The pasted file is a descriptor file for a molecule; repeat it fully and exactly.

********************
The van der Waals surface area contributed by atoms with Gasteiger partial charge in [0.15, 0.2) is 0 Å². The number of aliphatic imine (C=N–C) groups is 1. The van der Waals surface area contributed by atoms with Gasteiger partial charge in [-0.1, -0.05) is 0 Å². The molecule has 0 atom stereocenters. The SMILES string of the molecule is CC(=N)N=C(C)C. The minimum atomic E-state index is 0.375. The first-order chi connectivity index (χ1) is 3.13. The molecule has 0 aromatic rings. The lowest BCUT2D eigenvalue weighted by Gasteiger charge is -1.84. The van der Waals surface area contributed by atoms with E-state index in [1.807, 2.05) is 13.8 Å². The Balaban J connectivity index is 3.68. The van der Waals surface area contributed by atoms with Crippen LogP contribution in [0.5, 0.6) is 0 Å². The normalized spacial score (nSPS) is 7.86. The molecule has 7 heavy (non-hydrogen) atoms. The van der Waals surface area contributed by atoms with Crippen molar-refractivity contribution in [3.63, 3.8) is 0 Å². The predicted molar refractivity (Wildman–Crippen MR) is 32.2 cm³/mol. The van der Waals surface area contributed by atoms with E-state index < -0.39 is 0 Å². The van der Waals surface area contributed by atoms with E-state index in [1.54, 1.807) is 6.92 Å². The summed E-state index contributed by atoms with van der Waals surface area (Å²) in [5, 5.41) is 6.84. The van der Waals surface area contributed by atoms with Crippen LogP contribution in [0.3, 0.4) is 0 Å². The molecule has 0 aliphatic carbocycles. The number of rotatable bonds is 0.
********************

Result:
The van der Waals surface area contributed by atoms with Gasteiger partial charge in [0.15, 0.2) is 0 Å². The number of aliphatic imine (C=N–C) groups is 1. The van der Waals surface area contributed by atoms with Gasteiger partial charge in [-0.1, -0.05) is 0 Å². The molecule has 0 atom stereocenters. The SMILES string of the molecule is CC(=N)N=C(C)C. The minimum atomic E-state index is 0.375. The first-order chi connectivity index (χ1) is 3.13. The molecule has 0 aromatic rings. The lowest BCUT2D eigenvalue weighted by Gasteiger charge is -1.84. The van der Waals surface area contributed by atoms with E-state index in [1.807, 2.05) is 13.8 Å². The Balaban J connectivity index is 3.68. The van der Waals surface area contributed by atoms with Crippen LogP contribution in [0.5, 0.6) is 0 Å². The normalized spacial score (nSPS) is 7.86. The molecule has 7 heavy (non-hydrogen) atoms. The van der Waals surface area contributed by atoms with Crippen molar-refractivity contribution in [3.63, 3.8) is 0 Å². The predicted molar refractivity (Wildman–Crippen MR) is 32.2 cm³/mol. The van der Waals surface area contributed by atoms with E-state index < -0.39 is 0 Å². The van der Waals surface area contributed by atoms with E-state index in [1.54, 1.807) is 6.92 Å². The summed E-state index contributed by atoms with van der Waals surface area (Å²) in [5, 5.41) is 6.84. The van der Waals surface area contributed by atoms with Crippen LogP contribution in [0.3, 0.4) is 0 Å². The molecule has 0 aliphatic carbocycles. The number of rotatable bonds is 0.